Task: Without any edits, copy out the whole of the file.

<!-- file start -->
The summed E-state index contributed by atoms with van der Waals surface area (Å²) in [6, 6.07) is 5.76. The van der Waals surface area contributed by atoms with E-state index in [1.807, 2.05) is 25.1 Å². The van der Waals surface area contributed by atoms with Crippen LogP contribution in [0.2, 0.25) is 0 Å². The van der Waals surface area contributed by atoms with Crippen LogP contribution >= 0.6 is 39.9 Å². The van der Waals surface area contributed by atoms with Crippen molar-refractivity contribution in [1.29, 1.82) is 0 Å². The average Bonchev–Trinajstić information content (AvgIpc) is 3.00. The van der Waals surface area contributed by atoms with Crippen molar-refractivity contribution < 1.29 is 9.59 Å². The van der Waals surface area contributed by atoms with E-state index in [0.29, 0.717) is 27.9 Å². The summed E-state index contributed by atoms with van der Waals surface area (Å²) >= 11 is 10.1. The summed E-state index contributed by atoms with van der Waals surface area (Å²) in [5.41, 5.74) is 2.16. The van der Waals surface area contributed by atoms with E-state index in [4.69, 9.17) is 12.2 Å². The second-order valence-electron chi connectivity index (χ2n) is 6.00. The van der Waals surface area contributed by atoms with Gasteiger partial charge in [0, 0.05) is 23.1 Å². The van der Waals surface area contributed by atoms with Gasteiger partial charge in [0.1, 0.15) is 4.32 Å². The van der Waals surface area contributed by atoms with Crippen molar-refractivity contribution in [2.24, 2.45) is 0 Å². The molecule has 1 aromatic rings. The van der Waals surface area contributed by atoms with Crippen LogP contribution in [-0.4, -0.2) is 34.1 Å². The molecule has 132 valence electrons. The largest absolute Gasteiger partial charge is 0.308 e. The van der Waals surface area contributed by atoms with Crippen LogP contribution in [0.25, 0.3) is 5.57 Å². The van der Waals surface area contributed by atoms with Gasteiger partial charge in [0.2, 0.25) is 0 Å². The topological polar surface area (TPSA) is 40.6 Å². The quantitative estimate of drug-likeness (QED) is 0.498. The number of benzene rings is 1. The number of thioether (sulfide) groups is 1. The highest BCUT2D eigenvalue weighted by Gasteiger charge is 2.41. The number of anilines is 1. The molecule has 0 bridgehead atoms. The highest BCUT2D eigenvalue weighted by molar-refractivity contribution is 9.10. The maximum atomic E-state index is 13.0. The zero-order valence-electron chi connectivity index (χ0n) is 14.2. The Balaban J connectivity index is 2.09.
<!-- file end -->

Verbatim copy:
The summed E-state index contributed by atoms with van der Waals surface area (Å²) in [6, 6.07) is 5.76. The van der Waals surface area contributed by atoms with E-state index in [1.807, 2.05) is 25.1 Å². The van der Waals surface area contributed by atoms with Crippen LogP contribution in [0.2, 0.25) is 0 Å². The van der Waals surface area contributed by atoms with Crippen LogP contribution >= 0.6 is 39.9 Å². The van der Waals surface area contributed by atoms with Crippen molar-refractivity contribution in [1.29, 1.82) is 0 Å². The average Bonchev–Trinajstić information content (AvgIpc) is 3.00. The van der Waals surface area contributed by atoms with Crippen molar-refractivity contribution < 1.29 is 9.59 Å². The van der Waals surface area contributed by atoms with E-state index in [0.29, 0.717) is 27.9 Å². The summed E-state index contributed by atoms with van der Waals surface area (Å²) >= 11 is 10.1. The summed E-state index contributed by atoms with van der Waals surface area (Å²) in [5.41, 5.74) is 2.16. The van der Waals surface area contributed by atoms with E-state index in [4.69, 9.17) is 12.2 Å². The second-order valence-electron chi connectivity index (χ2n) is 6.00. The van der Waals surface area contributed by atoms with Gasteiger partial charge in [0, 0.05) is 23.1 Å². The van der Waals surface area contributed by atoms with Gasteiger partial charge in [0.1, 0.15) is 4.32 Å². The van der Waals surface area contributed by atoms with Crippen molar-refractivity contribution in [2.24, 2.45) is 0 Å². The molecule has 1 aromatic rings. The van der Waals surface area contributed by atoms with Crippen LogP contribution in [-0.4, -0.2) is 34.1 Å². The molecule has 132 valence electrons. The largest absolute Gasteiger partial charge is 0.308 e. The van der Waals surface area contributed by atoms with Crippen LogP contribution in [0.25, 0.3) is 5.57 Å². The van der Waals surface area contributed by atoms with Gasteiger partial charge in [0.2, 0.25) is 0 Å². The topological polar surface area (TPSA) is 40.6 Å². The quantitative estimate of drug-likeness (QED) is 0.498. The number of benzene rings is 1. The number of thioether (sulfide) groups is 1. The highest BCUT2D eigenvalue weighted by Gasteiger charge is 2.41. The number of anilines is 1. The molecule has 0 bridgehead atoms. The highest BCUT2D eigenvalue weighted by molar-refractivity contribution is 9.10. The maximum atomic E-state index is 13.0. The zero-order valence-electron chi connectivity index (χ0n) is 14.2. The Balaban J connectivity index is 2.09.